Snowdrops

There are snowdrops growing on the hill beneath your house.

I don’t think they’ve grown there before

or I would have seen them.

Felt their green stems bend beneath my back

as we tumbled one over the other

down the slopes free from winter covers at last,

bathed in the chill of spring days

which looked warmer than they were

when the curtains first peeled back those mornings

and our breath misted on the window panes.

 

You would have plucked them singularly

with the same precision you gave to cakes

on birthday celebrations,

determined everyone should receive the same.

My hands always tremble,

when asked to thread the eye of a needle

but yours would have slipped each stem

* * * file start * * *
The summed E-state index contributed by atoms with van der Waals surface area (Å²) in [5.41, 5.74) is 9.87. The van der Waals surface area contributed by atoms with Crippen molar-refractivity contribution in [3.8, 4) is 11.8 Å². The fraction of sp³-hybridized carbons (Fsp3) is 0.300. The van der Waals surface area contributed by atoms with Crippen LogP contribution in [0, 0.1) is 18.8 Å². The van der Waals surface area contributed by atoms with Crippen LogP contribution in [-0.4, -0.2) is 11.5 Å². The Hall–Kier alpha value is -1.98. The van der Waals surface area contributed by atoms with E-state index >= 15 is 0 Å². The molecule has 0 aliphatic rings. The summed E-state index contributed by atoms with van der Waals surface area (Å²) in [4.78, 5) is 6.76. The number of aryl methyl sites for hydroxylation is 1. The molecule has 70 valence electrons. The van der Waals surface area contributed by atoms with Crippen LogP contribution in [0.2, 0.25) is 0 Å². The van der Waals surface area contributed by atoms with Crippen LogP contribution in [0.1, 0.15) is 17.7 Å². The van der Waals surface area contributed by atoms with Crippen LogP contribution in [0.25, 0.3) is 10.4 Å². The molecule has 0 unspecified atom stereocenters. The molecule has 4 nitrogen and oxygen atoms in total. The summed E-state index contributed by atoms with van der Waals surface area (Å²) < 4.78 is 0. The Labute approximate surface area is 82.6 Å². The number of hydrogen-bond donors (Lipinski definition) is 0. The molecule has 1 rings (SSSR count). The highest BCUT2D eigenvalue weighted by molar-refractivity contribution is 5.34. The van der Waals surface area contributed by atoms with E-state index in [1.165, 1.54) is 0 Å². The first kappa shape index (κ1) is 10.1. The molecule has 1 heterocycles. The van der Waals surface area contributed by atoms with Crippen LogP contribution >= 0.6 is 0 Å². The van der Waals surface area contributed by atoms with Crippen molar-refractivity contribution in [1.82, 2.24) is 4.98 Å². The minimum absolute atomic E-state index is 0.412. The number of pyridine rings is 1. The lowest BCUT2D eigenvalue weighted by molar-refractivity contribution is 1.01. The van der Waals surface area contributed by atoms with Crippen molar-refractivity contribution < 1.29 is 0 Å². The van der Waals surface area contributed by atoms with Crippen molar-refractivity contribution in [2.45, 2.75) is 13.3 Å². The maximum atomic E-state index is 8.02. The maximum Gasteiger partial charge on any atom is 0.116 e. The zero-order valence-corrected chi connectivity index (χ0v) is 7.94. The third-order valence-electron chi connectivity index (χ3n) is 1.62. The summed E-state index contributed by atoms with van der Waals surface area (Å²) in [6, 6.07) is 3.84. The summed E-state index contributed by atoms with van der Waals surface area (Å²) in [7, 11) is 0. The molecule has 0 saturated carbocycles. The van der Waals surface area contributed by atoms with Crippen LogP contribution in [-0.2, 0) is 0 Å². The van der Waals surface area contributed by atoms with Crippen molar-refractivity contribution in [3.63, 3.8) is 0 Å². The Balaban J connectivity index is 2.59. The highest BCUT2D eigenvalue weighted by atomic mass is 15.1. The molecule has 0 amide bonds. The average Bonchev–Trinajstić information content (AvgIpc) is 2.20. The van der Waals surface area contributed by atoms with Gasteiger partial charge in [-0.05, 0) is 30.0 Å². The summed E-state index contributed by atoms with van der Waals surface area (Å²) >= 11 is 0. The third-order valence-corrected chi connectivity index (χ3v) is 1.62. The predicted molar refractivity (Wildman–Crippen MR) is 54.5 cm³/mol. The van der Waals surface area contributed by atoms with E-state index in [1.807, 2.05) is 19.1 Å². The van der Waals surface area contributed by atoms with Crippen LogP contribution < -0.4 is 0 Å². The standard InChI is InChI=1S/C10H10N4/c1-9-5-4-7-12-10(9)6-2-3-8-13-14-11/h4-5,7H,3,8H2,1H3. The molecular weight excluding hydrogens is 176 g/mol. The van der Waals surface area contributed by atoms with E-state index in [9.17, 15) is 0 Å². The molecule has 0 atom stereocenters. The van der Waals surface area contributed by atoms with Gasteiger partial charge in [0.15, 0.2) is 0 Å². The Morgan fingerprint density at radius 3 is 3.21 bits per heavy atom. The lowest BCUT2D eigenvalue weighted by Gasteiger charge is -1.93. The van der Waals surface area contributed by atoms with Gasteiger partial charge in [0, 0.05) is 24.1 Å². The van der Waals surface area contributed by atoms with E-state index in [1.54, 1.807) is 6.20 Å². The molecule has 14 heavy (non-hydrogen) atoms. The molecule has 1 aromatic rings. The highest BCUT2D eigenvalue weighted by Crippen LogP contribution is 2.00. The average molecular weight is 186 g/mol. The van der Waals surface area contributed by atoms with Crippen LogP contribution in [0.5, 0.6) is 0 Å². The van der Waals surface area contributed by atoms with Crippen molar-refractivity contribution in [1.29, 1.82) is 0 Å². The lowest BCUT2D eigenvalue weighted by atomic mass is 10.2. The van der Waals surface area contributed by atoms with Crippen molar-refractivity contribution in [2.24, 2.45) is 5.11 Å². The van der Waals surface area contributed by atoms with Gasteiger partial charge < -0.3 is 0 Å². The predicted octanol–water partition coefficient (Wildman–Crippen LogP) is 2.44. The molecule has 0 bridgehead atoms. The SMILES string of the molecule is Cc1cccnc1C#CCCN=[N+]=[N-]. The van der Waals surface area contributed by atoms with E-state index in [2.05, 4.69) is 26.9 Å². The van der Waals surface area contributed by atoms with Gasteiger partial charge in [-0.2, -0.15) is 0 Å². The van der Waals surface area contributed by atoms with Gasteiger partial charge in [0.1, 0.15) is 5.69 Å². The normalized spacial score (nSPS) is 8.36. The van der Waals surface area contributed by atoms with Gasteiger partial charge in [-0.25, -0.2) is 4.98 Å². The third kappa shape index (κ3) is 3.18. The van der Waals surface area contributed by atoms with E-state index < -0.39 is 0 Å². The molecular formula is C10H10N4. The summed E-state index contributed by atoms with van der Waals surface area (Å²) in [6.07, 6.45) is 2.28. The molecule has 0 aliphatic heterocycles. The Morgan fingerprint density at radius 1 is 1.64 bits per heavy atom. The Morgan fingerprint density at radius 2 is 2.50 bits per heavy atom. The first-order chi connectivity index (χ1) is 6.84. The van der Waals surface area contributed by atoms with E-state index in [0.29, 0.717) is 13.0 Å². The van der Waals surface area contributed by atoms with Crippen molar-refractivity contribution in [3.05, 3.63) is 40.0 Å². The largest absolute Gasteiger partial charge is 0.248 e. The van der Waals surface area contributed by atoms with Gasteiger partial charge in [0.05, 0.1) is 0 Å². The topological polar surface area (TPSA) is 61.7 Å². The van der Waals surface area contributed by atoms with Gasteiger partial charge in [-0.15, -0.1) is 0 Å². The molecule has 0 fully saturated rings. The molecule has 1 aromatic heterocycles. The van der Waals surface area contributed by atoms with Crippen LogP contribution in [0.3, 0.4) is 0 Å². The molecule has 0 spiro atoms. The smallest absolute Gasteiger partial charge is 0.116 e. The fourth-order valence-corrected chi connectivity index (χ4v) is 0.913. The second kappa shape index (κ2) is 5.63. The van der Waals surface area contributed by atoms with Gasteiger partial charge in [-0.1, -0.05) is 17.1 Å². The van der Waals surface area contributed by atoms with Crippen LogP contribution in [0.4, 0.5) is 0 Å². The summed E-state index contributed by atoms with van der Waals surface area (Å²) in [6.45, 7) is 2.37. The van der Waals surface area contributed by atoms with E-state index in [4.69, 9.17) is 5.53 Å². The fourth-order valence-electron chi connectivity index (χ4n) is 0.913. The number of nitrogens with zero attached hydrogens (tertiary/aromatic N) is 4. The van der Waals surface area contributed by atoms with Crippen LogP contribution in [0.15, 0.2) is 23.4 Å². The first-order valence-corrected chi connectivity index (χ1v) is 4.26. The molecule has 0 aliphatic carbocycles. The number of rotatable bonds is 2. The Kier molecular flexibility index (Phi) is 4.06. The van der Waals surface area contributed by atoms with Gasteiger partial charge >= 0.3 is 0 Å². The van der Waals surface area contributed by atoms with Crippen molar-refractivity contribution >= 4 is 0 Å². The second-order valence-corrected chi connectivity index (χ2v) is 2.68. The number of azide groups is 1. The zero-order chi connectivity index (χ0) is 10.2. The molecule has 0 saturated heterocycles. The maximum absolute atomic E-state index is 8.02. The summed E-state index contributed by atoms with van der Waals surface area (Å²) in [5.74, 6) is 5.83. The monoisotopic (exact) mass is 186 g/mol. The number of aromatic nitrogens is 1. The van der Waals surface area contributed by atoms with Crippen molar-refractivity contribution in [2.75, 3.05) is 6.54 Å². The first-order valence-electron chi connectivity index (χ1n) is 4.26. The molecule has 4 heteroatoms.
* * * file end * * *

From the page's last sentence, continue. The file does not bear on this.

between the brambles of my hair

to build a crown of tiny buds,

pockets of white inside the calamity

that I would soon shake free.

 

When they ask me why I left

the roof of my mouth becomes fly paper.

The words stick and clot

until my jaw aches from the press

of things I don’t know how to say.

I’m sorry is somewhere among them,

and so are the excuses

that turn over each night beside me,

convinced they can make me believe

that they were something more

than simply fear.

 

 

 

 

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